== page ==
A VKI team will participate in the 78th Parabolic Flight Campaign at Novespace in Bordeaux at the end of March.
At this occasion, a VKI experiment will be tested at Zero-G: Contact Angle Sloshing Experiment (CASE). The scientific objective is to study the interface dynamics during the motion of a gas-liquid interface in microgravity conditions, strongly dominated by capillary forces. The main goal is to measure the interface evolution with sufficient resolution in space and time to allow for deriving better models for the dynamic contact angle.
DAY 9 -- FLIGHT 3 --
Alessia, Domenico and Louis are part of the flyer team. One U tube with distilled water is exposed to LED backlighting measurement technic and the second one with HFE7200 is equipped for PIV.
The test case with distilled water showed the most unexpected but interesting behavior. Despite having the highest surface tension among the tested fluids the motion the interface was less than expected, introducing new parameters to be studied such as the hysteresis phenomena at the contact line.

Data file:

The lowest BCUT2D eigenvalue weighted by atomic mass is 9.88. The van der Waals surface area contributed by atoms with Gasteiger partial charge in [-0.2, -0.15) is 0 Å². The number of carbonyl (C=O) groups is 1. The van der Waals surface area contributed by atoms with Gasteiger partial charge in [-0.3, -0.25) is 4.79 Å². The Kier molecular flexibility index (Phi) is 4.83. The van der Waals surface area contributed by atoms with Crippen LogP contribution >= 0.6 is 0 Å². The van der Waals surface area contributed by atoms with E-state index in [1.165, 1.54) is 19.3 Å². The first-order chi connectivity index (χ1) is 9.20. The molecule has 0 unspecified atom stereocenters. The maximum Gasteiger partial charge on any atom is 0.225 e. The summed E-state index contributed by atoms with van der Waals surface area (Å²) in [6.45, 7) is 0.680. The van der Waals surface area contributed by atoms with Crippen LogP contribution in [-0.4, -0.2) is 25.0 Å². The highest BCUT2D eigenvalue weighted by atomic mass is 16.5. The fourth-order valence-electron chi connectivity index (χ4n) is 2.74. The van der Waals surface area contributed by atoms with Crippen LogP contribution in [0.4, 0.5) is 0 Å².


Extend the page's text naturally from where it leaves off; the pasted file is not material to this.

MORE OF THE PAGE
After months of hard work and these 2 weeks on Novespace site, it is now time to unload the aircraft, pack all the equipment and go back to Belgium. The coming weeks will be dedicated to the analysis of the 15 Terabytes of data on capillary flows and dynamic wetting in micro-gravity conditions.
DAY 8 -- FLIGHT 2 --
Alessia, Pedro and Louis are part of the flyer team. One U tube is exposed to LED backlighting measurement technic and the second one is equipped for PIV (Particle Image Velocimetry) to visualize the velocity field underneath the rising interface. The team had to install the laser in Rack 1, and seed the liquid with fluorescent microsphere particles. HFE7200 will be tested.
HFE7200 with the backlighting system behaved as expected under microgravity conditions. The first post-processed images taken on the PIV setup are nice. At the end of the day, our setup has been fully prepared for the last flight.
DAY 7 -- FLIGHT 1 --